The northern Philippines Island Luzon suffered a direct hit from powerful Super Typhoon Cimaron over the weekend of October 28-29, 2006. The typhoon struck the east coast of Luzon on the evening (local time) of
October 29 with sustained winds of 200 kilometers per hour (124 mph) and gusts to 230 kilometers per hour (143 mph). The storm killed at least 15 people. After crossing Luzon in the Philippines, Cimaron re-emerged over open waters in the South China Sea and as of October 31 was expected to make a second landfall on the coast of Vietnam.
This image of Cimaron was captured by the Tropical Rainfall Measuring Mission (TRMM) satellite as the powerful storm was bearing down on Luzon. Places with the highest rainfall are colored red, while areas with the lowest rainfall are blue. The image was taken at 1:40 p.m. local time in Manila (05:40 UTC) on October 29, not long before Cimaron made landfall. TRMM reveals that Cimaron was undergoing eyewall replacement, during which the centermost ring of thunderstorms clouds (the eyewall) weakens and is ”swallowed up” by a new eyewall of thunderstorms that encroached on the eye of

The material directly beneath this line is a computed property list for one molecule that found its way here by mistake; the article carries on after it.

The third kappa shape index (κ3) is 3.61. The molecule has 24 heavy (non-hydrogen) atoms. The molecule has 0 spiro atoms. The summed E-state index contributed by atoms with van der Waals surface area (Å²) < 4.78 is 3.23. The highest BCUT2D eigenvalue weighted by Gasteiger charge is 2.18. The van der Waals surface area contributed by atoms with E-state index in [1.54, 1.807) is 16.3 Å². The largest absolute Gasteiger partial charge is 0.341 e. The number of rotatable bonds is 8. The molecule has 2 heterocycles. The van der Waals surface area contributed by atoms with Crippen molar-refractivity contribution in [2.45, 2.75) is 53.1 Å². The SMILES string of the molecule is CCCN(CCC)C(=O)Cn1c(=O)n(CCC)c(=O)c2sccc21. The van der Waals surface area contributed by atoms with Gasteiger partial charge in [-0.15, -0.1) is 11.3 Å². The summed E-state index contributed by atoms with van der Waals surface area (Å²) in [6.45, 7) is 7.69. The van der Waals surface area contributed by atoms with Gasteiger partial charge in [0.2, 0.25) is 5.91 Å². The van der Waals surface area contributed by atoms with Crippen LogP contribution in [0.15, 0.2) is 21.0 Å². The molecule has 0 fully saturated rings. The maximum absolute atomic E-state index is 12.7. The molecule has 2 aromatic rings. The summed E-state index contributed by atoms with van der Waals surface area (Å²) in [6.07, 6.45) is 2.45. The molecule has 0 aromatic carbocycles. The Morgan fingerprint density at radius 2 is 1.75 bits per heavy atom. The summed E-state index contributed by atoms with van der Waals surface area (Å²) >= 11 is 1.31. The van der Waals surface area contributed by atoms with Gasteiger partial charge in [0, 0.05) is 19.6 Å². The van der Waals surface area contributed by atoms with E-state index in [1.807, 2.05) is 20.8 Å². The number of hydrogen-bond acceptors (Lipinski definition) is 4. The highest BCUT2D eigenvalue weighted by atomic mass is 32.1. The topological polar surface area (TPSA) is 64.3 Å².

the storm from the spiraling rain bands.
This eyewall replacement cycle is evident in the TRMM image from the distinct double eyewall structure. Cimaron’s compact inner eyewall of intense rain (small, dark red ring) is surrounded by a nearly complete outer eyewall of intense to moderate rain (concentric ring of dark red and green). This double, or concentric, eyewall feature is only found in very powerful, mature tropical cyclones. Near the time of this image, Cimaron was a
Category 5 super typhoon with maximum sustained winds estimated at 140 knots (161 mph) by the Joint Typhoon Warning Center.
The rain rates in the center of the swath are from the TRMM Precipitation Radar, while those in the outer portion are from the TRMM Microwave Imager. The rain rates are overlaid on infrared data from the TRMM Visible Infrared Scanner. TRMM was placed into its low-earth orbit in November 1997. Its primary mission is to measure rainfall from space; however, it has also served as a valuable platform for monitoring tropical cyclones, especially over remote parts of the open ocean. TRMM is a joint mission between NASA and the Japanese space agency, JAXA.